Apparently, Hugo Chavez is a landlord's nightmare. The controversial Venezuelan prez recently announced that he was closing his country's consulate in Miami for good. Problem is, the consulate had just agreed to a ten-year lease for its Brickell office and hasn't even bothered to pay rent for the last two months. Now Venezuela is facing a lawsuit from mega-developer Tibor Hollo.
Back in early January the State Department announced that it was booting Livia Acosta Noguera, Venezuela's consul general in Miami, after Univision report alleged she had asked a Mexican hacker for access codes to American nuclear facilities.
Despite the fact that South Florida has the largest Venezuelan populations in America, Chavez responded by deciding to just shut down the entire consulate.
His Miami landlords aren't too happy.
The consulate once occupied 7,940 square feet on the third floor at 1101 Brickell according to Miami Today. They paid about $20 per square foot in rent, and had just recently signed a new ten-year lease. After the diplomatic spat however, Venezuela just up and left the building. They haven't paid rent for January or February.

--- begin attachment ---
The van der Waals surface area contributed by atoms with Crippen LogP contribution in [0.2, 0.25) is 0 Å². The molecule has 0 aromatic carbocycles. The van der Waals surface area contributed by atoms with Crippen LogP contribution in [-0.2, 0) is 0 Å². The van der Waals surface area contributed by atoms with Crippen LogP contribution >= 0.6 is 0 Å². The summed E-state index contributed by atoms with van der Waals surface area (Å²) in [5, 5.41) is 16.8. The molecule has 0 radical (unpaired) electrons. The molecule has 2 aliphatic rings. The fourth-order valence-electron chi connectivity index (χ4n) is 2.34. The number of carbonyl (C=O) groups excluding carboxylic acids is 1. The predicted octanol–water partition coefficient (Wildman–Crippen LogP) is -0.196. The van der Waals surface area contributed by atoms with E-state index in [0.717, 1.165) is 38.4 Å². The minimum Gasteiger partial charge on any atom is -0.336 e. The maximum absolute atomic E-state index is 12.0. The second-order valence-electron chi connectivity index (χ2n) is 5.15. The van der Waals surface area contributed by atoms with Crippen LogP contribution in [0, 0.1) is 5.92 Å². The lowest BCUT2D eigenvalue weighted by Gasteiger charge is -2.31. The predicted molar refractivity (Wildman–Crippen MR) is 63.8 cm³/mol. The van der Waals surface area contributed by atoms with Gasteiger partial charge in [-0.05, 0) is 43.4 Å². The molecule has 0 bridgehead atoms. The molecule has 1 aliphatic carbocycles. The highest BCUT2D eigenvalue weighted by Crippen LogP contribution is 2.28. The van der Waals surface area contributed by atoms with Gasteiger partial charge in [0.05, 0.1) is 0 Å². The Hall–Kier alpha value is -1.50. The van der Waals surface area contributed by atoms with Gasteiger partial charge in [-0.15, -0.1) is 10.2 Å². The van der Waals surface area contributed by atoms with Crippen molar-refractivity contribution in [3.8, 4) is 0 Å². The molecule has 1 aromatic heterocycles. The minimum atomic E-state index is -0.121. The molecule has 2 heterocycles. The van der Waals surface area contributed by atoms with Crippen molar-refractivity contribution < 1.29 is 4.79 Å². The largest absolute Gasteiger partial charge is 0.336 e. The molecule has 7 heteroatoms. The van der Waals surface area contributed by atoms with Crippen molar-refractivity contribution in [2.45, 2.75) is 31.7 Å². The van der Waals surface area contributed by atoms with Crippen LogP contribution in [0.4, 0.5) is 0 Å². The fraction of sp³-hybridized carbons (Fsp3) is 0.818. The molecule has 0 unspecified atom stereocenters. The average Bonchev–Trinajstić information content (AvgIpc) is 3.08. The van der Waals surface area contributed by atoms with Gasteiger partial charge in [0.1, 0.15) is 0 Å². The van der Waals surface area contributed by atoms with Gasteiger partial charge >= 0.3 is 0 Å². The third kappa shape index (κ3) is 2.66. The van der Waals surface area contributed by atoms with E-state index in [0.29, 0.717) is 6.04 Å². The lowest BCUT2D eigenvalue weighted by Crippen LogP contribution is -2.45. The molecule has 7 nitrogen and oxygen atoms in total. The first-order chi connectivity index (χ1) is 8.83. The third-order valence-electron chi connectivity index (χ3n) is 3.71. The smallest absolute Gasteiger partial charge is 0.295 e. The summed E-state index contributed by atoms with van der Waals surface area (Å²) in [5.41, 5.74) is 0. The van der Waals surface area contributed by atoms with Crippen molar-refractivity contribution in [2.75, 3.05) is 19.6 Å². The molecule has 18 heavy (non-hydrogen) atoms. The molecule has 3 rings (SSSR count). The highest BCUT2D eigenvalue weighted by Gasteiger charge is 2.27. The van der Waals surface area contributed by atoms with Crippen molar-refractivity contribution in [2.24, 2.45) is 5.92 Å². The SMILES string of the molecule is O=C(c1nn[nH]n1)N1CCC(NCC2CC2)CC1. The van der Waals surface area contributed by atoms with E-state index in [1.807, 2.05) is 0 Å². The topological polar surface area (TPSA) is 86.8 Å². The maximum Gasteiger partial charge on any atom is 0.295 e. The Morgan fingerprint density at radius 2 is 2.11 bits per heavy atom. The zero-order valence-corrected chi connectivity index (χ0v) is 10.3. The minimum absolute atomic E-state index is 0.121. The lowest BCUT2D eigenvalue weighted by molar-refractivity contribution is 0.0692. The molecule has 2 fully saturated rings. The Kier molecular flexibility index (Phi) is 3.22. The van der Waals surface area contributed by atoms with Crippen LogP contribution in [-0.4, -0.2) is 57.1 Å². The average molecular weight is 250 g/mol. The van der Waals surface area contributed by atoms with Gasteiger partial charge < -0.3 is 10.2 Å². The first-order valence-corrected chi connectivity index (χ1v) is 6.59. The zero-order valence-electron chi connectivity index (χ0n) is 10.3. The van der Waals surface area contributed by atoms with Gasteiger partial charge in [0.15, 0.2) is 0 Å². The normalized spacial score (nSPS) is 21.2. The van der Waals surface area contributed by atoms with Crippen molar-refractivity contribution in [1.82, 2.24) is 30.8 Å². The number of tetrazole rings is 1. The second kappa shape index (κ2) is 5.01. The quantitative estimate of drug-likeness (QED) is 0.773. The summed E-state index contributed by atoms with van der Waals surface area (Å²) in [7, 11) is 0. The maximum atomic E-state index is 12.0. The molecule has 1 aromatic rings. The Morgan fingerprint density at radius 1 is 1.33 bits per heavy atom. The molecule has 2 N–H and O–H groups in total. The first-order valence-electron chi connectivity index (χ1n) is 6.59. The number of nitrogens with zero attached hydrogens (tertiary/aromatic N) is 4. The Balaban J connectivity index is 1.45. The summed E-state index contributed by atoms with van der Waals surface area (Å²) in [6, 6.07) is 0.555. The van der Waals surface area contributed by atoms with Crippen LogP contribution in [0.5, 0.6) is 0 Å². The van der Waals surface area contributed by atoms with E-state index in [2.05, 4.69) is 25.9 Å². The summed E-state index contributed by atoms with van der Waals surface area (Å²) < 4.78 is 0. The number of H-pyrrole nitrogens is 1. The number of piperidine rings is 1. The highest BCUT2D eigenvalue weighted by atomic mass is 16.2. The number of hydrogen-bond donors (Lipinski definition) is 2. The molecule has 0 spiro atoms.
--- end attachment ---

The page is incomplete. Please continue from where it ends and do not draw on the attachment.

"They haven't paid rent. We plan on suing them," Hollo, chairman and president of Florida East Coast Realty, tells Miami Today. "They left the office with everything in it -- the furniture is still all there."
Keep Miami New Times Free... Since we started Miami New Times, it has been defined as the free, independent voice of Miami, and we would like to keep it that way. Offering our readers free access to incisive coverage of local news, food and culture. Producing stories on everything from political scandals to the hottest new bands, with gutsy reporting, stylish writing, and staffers who've won everything from the Society of Professional Journalists' Sigma Delta Chi feature-writing award to the Casey Medal for Meritorious Journalism. But with local journalism's existence under siege and advertising revenue setbacks having a larger impact, it is important now more than ever for us to rally support behind funding our local journalism. You can help by participating in our "I Support" membership program, allowing us to keep covering Miami with no paywalls.